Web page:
Bung technology


This page documents bung (BackUp Next Generation).

bung is a set of wrapper scripts for several backup utilities:
  • OpenLDAP (slapcat and tar)
  • mysqldump
  • pgdump
  • rsync
It also has
  • A "sysinfo" facility to generate system information reports
  • Templated backups allowing custom backup commands. Example templates are provided for Cisco switches and MikroTik routers
  • bung was developed and is supported on Debian computers. It was used extensively on Ubuntu computers and should run on other Debian derivatives with no or little adaptation.
  • Given that bung uses standard GNU Linux tools (it is written in bash) and is available as a tarball as well as as a .deb, it should run with little adaptation on other Linux distros.
  • Automated backup to hotplug devices when they are plugged in with on-screen notifications to both character terminals and X displays.
  • Backup to remote file systems via ssh
  • Custom commands (hooks) to run before and after the backup itself
  • File system hierarchy standard (FHS) compliant
  • GPLv2
  • Logging designed to ease production support
  • LVM snapshots
  • man pages
  • Mounting and unmounting local file systems
  • Remote ssh command validation

bung development began in 2013. It has been in continuous production use since then. In Dec 2019 it was known to be used on 100+ computers.

Related documents


From .deb

Installing from .deb is simpler and automatically installs dependency packages and, according to the local apt configuration, installs recommended packages.

The User Guide (links above) has detail on packages which are required and optionally required. You may want to install optionally required packages which are not installed via the .deb.

To install or upgrade, change to the directory containing the .deb and run the following commands, changing the version as appropriate.

apt install ./$deb


Installing from tarball is more flexible than installing from .deb but does not install packages which are required and optionally required.

The User Guide (links above) has
  • Detail on packages which are required and optionally required
  • Instructions on installing from tarball


By default, configuration is by files in /etc/bung

Configuration is documented in:

  • The User Guide (links above) has detail on configuration and a "Worked examples" section. After installation, the User Guide is installed in /usr/share/doc/bung
  • The commented sample configuration files installed under /usr/share/doc/bung/examples
  • man pages, conveniently listed by man -k bung


There are three types of bung-related email:
  • Report emails generated directly by bung
  • Emails from (ana)cron
  • Emails from logcheck

Only the first are generated routinely, that is when there is no warning or error.

The User Guide (links above) has detail on bung-generated email.

Emails from (ana)cron

Apart from backups started by plugging in hotplug devices, bung jobs are initiated by (ana)cron. In case backup is not successful, bung sets a non-zero return code which (ana)cron normally mails to root: 1 for a warning and 2 for an error.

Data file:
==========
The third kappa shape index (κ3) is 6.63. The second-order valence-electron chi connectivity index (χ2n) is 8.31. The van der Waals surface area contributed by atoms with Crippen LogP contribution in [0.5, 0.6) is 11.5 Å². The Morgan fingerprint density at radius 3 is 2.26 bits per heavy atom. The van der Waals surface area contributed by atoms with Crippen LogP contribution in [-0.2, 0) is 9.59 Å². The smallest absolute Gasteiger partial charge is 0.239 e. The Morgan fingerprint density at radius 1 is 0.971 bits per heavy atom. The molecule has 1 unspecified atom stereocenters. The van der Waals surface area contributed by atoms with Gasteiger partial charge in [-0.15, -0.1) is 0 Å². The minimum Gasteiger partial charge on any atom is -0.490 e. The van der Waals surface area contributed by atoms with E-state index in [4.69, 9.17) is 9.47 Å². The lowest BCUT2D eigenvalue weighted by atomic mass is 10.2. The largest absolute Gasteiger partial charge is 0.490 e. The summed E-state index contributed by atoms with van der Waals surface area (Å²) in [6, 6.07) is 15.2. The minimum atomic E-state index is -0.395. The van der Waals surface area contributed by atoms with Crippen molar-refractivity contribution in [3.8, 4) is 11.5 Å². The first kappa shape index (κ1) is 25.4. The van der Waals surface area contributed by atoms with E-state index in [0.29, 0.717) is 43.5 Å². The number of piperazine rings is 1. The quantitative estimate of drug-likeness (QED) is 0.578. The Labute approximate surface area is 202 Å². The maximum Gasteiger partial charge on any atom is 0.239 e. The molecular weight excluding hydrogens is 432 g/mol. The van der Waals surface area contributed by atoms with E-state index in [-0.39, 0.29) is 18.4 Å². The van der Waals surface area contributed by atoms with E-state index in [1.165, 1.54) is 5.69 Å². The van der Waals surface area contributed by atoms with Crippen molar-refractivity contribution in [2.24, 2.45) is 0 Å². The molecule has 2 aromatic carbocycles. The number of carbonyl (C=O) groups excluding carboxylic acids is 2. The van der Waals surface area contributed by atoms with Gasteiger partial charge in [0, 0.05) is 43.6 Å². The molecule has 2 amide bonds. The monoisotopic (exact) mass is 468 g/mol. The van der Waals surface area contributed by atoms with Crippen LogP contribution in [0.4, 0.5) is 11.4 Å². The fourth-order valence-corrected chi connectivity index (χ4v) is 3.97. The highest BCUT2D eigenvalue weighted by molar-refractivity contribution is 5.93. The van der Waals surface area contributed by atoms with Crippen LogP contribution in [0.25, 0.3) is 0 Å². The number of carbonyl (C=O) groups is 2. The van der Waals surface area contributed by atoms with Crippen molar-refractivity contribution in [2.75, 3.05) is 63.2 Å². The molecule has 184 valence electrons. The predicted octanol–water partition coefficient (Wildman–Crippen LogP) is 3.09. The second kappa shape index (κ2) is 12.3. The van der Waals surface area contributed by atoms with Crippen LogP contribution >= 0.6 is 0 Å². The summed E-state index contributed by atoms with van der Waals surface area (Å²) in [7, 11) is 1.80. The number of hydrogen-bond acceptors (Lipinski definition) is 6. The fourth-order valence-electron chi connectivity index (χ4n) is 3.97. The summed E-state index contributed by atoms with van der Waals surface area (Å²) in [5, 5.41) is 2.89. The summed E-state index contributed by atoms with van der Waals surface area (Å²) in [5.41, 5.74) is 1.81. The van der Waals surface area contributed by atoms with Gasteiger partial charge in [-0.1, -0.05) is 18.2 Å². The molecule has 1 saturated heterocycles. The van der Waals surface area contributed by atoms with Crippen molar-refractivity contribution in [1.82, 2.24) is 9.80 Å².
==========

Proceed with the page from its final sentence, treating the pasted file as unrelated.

Emails from logcheck

If logcheck is running, logcheck sends mail including bung warning and error messages written to syslog.


bung is a wrapper for standard backup utilities so restoring is done in the standard way for each as listed below.

Finding the backups

Backups may be local, remote and/or on USB HDD.

Backups are usually initiated locally; sometimes they are initiated by a remote computer ("pull" backups).

If the backups are initiated locally, the logs are in /var/log/bung and identify where the backups are written.

If the backups are initiated remotely (pulled), the remote system can be normally be identified by its public key for the backup being in /root/.ssh/authorized_keys or authorized_keys2 (which should have an indicative comment as the last word on the line).

For restoring MySQL (including mariadb), OpenLDAP, and postgres backups, standard procedures are used.


The first step is to find the backups:
  • Push and local backups: examine the restore client's /etc/bung files
  • Pull backups: examine the puller's /etc/bung files. In case the puller is not known, examine the restore client's /root/.ssh/authorized_keys and authorized_keys2 for the puller's public key (which should have an indicative comment as the last word on the line)

Problem analysis

Log inspection

The logs are in /var/log/bung.

The User Guide (links above) has detail on using the logs.



Is bung monitoring working? It is all done by email and there is plenty that can go wrong with email.

TODO: devise a system (manual/automatic?) to check when a report email was last received.


What is being backed up?

In case the backup file system is not normally mounted, it must be mounted. The easy way is to use values from a Mount line in one of the relevant configuration files. They can be listed by:

grep -Ei '^[[:space:]]*Mount[[:space:]]*=' /etc/bung/*

Once the backup file system is mounted, it can be helpful to:
  • Sanity check backup data volumes using the likes of du -hs
  • Review what is under each "_Changed and deleted files" directory.

Can files be restored?

The ultimate test of a backup is to restore from it :D